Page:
Of 180 million people suffering from vision impairment globally, approximately 40-45 million are legally blind1. Some 58% of these people are aged over 60 years, 32% are between 45 and 59 years, 7% between 15 and 44 years, and approximately 4% are under 14 years2. It is estimated that by 2020 there will be 54 million blind people aged over 60 years worldwide. This demonstrates the importance of epidemiological research and the application of effective primary health strategies at international and regional levels3,4.
Geospatial analysis and modern geographical technologies are able to select, store, distribute, and analyze data relating to various diseases or disorders and epidemiological information. When such applications are used in public health, valuable and reliable results can be produced5-8. The applications comprise a range, from simple distributions (dot maps) to spatial analysis and prediction models (interpolation methods, multicriteria analyses, and geostatistical models)9-11.
One aim of this study was to measure the prevalence of ophthalmologic disorders found during visits by the Mobile Ophthalmologic Unit (MOU) of the Vardinogiannion Eye Institute of Crete (VEIC) to villages in Crete, using spatial analysis. The second aim was to estimate increased 'risk' of ophthalmological disease based on demographic and location factors, and thus, use the present findings as a basis to plan future services and optimal clinical coverage.
The island of Crete is located in southern Greece and divided into four prefectures (Heraklion, Lasithi, Chania, Rethymno) and 20 provinces. According to national census, the population of the island was 601 159 in 2001, and 621 000 in 2011. The majority of Cretan villages in the area have a population of less than 1000 people.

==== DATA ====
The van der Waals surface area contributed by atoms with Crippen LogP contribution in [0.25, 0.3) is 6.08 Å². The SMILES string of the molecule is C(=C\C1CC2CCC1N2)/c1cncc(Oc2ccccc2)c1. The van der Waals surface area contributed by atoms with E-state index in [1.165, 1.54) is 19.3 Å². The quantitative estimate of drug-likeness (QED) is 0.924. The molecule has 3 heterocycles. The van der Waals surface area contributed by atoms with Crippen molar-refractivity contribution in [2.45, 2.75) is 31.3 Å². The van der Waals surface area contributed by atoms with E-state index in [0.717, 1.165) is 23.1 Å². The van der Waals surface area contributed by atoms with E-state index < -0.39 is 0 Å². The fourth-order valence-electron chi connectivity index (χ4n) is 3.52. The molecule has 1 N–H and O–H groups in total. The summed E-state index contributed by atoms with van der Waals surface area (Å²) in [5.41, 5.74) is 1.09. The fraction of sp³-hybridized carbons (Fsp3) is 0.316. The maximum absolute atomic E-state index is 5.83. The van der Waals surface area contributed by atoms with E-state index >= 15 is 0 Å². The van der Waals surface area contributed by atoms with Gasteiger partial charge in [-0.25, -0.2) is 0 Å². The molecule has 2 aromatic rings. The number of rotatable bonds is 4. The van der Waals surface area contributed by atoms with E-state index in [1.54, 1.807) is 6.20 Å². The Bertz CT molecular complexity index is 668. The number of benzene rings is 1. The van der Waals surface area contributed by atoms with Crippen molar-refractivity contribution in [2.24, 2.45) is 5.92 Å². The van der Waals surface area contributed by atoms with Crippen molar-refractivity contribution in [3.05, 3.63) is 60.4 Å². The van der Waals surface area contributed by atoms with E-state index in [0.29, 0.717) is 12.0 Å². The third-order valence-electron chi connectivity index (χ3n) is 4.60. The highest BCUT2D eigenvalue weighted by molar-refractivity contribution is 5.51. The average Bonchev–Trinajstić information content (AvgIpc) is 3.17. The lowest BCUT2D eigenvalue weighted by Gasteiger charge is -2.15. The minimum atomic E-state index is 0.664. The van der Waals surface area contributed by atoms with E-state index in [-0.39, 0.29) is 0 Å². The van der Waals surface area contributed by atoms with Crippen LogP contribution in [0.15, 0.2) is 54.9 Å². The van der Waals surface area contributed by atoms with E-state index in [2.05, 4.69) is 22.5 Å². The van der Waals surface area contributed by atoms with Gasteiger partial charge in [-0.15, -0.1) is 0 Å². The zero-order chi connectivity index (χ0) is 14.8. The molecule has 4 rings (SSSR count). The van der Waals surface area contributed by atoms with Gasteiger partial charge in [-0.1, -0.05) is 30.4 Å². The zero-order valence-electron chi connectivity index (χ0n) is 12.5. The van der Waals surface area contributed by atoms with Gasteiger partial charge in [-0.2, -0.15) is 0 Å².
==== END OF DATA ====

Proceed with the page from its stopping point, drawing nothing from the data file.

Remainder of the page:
The MOU is a well-equipped unit, staffed with specialized clinicians who carry out all primary ophthalmological examinations autonomously. The purpose of the MOU is to provide primary healthcare services in locations that lack sufficient ophthalmological coverage. The services are mainly located in the capital cities of each prefecture12.
Sample and area of interest
A total of 953 volunteers from 83 villages in rural areas of Crete were examined by the MOU1. The study included 21 villages from the Prefecture of Chania, 23 villages from the Prefecture of Rethymno, 15 villages from the Prefecture of Heraklio, and 24 villages from the Prefecture of Lasithi.
Examination variables collected were demographic characteristics (age, gender, date of birth), diagnosis coded using ICD-10 (including the date of diagnosis, presence of ophthalmological disorder, and new or old diagnosis), and location parameters (province and distance from nearest ophthalmologist).
Preparations before visits and ethics approval
At the researchers' request, local authorities were informed at least one month before the visit about the date, place of examination, and the aims of the examination. The mobile unit of the IVO was used for examinations.
Preparation commenced after approval of the Postgraduate Committee of the Optics and Vision, Postgraduate Program of the Department of Medicine, University of Crete; and approval by the University Hospital Director (protocol number: 16/2003). Special attention was given to confidentiality and anonymity regarding the data collected, following the principles of the Helsinki Declaration of Human Rights.
All patients were volunteers. The patient's medical history was obtained from a short interview and from their insurance records. Patient examinations included measurement of ocular acuity using a Snellen chart, autorefractometry, slit-lamp biomicroscopy, tonometry, and fundus examination after dilation. A stenopic diaphragm (pinhole) was used to assess the need for additional corrective refraction.